In a movie there’s stunt doubles, or sometimes the main actor does it themselves.  Sometimes there are injuries.  Viggo Mortensen, who played Aragorn in Lord of the Rings, broke his foot during the filming of The Two Towers and cried out in genuine anguish.  But in the context of the scene, it played out like deep frustration and grief for having perceived to have failed the halflings.  It was the right cut, and Viggo had the poise to pull it off and make it work.  He really did break his foot, it wasn’t fake.

Wrestling is faked to the extent that it’s not like boxing or UFC.  We know this, it’s self evident, or it should be.  There’s a script, not only in all kinds of dramas, but how the characters will develop, and who will get the next belt title for the paperview special.  But the wrestlers know that, and they still consider what they’re doing real.  Sure, they know how to fall just so.. and all the rest of it, but if you’ve watched enough wrestling, you know it’s not magic, they’re not avoiding the fact their bodies are being punished.

The Tragic Story Of Chris Bonoit, And A Really Stupid Signature Finishing Move

Chris Benoit used to do the dumbest move I’ve ever seen, and I knew it at the time.  An opponent would be laying on their back, seemingly unaware of their environment, or too exhausted to escape.  Chris would lay a steel chair across their midsection – sometimes their head, but sometimes just the torso – and he’d leap off the top rope, head first in a dive into the chair.  It was always spectacularly obvious how much more it hurt him than the other guy.

In the end Chris Benoit sadly committed a double homicide and then took his own life.  I’m merely speculating, but I don’t think unfairly, that he may have had some brain damage.  Or perhaps wrestling was the only outlet keeping him sane, and he had a predisposed condition towards violence.  I will judge no further, but I do believe it speaks to the fact over so long careers, spanning decades, a toll is taken on the wrestler, one we cheapen when we call it fake outright.  It’s a nuanced kind of fake, but the wrestler probably doesn’t want to talk about it – some might, some don’t, as you’ll see below.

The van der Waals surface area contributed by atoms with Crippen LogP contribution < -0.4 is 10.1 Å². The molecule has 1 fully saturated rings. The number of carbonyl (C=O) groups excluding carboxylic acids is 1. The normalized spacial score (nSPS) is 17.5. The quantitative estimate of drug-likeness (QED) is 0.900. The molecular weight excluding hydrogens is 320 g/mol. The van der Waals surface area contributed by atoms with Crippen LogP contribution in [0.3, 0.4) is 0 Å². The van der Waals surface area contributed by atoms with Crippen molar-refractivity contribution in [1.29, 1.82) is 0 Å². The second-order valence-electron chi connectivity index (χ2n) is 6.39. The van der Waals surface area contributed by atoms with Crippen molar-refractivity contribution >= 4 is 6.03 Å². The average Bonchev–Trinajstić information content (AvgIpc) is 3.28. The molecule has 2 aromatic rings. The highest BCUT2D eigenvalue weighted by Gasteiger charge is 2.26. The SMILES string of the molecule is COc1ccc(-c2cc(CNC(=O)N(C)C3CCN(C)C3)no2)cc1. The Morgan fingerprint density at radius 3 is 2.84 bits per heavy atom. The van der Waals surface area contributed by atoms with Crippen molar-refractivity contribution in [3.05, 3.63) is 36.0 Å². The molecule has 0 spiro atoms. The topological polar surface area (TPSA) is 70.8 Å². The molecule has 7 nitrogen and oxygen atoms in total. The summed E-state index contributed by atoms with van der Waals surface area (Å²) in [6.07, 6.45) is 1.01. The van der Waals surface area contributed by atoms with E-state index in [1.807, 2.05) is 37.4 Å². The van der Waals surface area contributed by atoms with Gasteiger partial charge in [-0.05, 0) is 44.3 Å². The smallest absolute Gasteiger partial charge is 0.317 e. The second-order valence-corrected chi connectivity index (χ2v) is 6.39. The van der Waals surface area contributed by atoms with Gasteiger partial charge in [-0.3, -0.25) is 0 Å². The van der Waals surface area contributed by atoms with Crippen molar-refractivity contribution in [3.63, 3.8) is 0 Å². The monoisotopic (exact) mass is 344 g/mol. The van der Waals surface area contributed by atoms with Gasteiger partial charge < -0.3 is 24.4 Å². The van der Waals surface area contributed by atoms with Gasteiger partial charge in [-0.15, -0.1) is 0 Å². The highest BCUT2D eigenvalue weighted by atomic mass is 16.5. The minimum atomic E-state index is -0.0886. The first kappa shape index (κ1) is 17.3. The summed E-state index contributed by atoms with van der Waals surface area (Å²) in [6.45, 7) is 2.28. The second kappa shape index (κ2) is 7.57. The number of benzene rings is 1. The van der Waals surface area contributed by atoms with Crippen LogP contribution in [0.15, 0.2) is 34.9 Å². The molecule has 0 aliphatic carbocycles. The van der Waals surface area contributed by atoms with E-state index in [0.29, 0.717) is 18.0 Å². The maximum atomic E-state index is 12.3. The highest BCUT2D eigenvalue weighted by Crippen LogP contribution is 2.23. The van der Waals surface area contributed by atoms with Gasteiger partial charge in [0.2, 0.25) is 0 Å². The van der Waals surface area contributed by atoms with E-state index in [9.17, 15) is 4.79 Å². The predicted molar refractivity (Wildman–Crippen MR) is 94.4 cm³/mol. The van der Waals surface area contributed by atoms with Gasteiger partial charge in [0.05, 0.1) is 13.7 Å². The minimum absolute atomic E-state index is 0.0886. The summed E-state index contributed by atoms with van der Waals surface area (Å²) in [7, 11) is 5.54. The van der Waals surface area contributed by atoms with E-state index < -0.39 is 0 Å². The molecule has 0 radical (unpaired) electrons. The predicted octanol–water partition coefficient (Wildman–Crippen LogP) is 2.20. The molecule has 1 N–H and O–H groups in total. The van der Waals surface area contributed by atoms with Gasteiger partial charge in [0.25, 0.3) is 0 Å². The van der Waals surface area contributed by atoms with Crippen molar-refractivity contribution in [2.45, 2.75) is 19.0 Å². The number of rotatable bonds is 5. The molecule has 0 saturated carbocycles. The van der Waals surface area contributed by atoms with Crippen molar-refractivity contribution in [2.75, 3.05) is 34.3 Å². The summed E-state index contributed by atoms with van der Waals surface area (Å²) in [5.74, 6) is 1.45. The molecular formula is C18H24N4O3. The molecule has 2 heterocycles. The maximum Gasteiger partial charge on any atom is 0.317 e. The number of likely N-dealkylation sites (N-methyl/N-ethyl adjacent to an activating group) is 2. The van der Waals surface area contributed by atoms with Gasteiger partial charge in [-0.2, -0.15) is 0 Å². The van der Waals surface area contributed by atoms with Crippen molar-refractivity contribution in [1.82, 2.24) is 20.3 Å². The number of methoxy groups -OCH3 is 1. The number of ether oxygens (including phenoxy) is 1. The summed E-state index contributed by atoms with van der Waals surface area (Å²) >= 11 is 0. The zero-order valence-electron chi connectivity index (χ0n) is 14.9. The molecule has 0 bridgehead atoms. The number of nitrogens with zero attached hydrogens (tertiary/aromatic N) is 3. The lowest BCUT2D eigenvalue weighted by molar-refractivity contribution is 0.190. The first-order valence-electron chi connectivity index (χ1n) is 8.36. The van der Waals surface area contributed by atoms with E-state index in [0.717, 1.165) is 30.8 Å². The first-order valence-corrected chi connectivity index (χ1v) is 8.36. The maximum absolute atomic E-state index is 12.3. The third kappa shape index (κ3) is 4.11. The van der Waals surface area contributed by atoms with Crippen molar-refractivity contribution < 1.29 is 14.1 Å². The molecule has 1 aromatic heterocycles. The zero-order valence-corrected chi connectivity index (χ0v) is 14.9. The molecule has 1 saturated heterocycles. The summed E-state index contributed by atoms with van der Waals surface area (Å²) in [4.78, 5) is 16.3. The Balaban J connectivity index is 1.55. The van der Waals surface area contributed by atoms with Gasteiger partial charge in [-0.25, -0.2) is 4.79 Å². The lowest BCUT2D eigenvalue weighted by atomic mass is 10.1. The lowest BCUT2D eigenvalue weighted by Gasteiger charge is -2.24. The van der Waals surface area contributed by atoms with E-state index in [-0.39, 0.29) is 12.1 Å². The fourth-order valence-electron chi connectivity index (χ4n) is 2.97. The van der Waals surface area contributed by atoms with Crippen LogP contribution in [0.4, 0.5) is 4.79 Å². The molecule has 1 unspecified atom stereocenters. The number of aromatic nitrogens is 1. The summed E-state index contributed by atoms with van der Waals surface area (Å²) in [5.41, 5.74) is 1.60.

Let’s have a repetitive viewing of John Stossel interviewing a professional wrestler and bringing up the fact he thought wrestling was fake.

That guy sure thought it real.  To these guys it’s real.  It’s fake, and it’s real.  I think we can let go of the antiquated notion that entertainment wrestling is completely real.   Only people with mesh hats sitting atop their heads just might have a chance of believing that.  The movie The Wrestler with Micky Rourke was a powerful movie in showing the cold realities for some retired, or ‘ has been’ wrestlers.

Louie Theroux explores the world of entertainment wrestling.  I recommend you look more into his work if you haven’t already. He’s fun to watch.

I’ll leave you with this last video of Louie Theroux and how he had made a similar mistake.  While interviewing one of the trainers at the site of a match, he questioned whether or not wrestling was real or fake.  The trainer invited him to come see for himself.  They basically bullied him, and at times it was just a bit disturbing to watch.  But you get a sense, these guys take it seriously, these guys take it for real. 

One thought on “Of Course We Know Wrestling Is Fake!.. Right?”

  1. Great recap on how protective some guys are of the wrestling business. Also, poor “Dr. D” (David Schulz) getting “hung out to dry” after the news reporter incident. Schulz was a terrific heel, especially the vignette when WWF cameras came to his “home” to meet his “family”. That was some funny stuff and within 5 minutes you had to hate him as a kid. Great job on the promos and solid in the ring!